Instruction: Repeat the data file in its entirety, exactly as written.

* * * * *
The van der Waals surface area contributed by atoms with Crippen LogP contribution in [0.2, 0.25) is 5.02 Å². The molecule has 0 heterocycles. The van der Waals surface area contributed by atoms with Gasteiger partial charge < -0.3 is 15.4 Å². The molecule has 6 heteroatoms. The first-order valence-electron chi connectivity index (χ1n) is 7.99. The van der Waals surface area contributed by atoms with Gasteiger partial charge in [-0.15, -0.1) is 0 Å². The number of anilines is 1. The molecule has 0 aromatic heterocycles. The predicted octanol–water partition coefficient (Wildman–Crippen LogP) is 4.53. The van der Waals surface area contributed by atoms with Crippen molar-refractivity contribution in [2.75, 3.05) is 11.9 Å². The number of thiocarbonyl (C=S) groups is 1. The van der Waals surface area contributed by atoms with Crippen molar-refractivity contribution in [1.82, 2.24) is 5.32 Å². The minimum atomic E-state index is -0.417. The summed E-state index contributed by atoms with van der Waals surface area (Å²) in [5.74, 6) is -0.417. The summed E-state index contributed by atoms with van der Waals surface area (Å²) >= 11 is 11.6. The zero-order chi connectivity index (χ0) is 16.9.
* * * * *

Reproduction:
The van der Waals surface area contributed by atoms with Crippen LogP contribution in [0.2, 0.25) is 5.02 Å². The molecule has 0 heterocycles. The van der Waals surface area contributed by atoms with Gasteiger partial charge < -0.3 is 15.4 Å². The molecule has 6 heteroatoms. The first-order valence-electron chi connectivity index (χ1n) is 7.99. The van der Waals surface area contributed by atoms with Gasteiger partial charge in [-0.15, -0.1) is 0 Å². The number of anilines is 1. The molecule has 0 aromatic heterocycles. The predicted octanol–water partition coefficient (Wildman–Crippen LogP) is 4.53. The van der Waals surface area contributed by atoms with Crippen molar-refractivity contribution in [2.75, 3.05) is 11.9 Å². The number of thiocarbonyl (C=S) groups is 1. The van der Waals surface area contributed by atoms with Crippen molar-refractivity contribution in [1.82, 2.24) is 5.32 Å². The minimum atomic E-state index is -0.417. The summed E-state index contributed by atoms with van der Waals surface area (Å²) in [5.74, 6) is -0.417. The summed E-state index contributed by atoms with van der Waals surface area (Å²) >= 11 is 11.6. The zero-order chi connectivity index (χ0) is 16.9.